A long bond is one with a long maturity, say 15 to 30 years (there are even some 100-year bonds floating around, and recently a 1,000-year issue was reported). But the long bond, in the language of Wall Street, is the 30-year Treasury Bond.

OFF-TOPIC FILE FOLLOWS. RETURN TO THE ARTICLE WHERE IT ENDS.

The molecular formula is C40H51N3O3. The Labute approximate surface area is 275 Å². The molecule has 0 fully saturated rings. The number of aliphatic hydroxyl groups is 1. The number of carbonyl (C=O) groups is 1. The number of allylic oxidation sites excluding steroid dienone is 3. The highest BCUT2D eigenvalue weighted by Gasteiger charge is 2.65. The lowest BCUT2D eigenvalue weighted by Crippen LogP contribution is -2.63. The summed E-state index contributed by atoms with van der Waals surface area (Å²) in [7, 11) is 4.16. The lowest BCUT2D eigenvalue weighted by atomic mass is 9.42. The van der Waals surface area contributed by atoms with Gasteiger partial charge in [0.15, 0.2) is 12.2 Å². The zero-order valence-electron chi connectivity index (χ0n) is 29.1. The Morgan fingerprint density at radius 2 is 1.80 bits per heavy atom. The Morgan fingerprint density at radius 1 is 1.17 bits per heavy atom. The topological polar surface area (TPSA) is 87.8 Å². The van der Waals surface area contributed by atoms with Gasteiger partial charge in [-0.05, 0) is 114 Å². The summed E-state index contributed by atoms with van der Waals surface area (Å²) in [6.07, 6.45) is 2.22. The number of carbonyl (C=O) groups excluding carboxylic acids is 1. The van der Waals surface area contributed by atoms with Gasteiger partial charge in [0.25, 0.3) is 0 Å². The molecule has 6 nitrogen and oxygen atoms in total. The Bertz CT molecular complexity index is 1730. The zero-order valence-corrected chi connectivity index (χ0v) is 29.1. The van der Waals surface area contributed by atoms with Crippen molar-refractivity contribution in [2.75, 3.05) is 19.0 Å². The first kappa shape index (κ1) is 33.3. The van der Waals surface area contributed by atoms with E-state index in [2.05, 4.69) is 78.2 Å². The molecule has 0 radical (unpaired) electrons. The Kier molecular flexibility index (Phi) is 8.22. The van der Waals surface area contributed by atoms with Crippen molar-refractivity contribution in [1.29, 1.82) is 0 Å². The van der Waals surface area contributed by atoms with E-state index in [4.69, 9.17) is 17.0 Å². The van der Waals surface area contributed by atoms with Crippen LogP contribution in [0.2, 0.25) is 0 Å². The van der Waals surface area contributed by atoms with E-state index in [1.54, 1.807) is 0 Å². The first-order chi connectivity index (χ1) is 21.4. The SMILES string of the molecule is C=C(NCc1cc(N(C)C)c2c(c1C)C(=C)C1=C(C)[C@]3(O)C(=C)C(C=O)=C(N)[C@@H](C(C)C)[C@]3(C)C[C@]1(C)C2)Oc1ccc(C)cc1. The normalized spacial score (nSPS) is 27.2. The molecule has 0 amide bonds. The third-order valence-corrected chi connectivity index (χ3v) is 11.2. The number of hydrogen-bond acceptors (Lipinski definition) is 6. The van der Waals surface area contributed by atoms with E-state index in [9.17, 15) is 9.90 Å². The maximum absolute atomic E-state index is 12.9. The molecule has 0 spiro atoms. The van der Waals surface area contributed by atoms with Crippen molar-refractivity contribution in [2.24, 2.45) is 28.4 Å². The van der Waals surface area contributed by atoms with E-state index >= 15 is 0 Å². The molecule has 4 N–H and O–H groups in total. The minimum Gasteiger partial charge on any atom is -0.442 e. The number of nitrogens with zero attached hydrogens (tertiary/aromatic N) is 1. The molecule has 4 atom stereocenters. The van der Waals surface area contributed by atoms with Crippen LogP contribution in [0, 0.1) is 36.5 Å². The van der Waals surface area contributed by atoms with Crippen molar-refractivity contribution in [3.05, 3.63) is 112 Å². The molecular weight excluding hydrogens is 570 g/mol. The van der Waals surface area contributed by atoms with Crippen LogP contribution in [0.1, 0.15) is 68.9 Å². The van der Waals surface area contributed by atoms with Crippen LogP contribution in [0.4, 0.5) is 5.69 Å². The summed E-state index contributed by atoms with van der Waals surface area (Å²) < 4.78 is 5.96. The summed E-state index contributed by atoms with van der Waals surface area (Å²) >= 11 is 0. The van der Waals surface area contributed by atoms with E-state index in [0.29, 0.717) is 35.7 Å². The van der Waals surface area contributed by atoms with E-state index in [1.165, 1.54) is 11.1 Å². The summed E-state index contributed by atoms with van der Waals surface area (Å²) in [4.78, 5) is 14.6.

In general, long bonds offer a chance to lock in an attractive yield, and longer term bonds usually pay a higher rate than shorter term issues. But intermediate term bonds offer most of the advantages with less interest rate risk. That's one reason long bonds are especially suitable to investors who choose to speculate on the direction of interest rates; long-term bonds fluctuate the most for any unit of change in rates.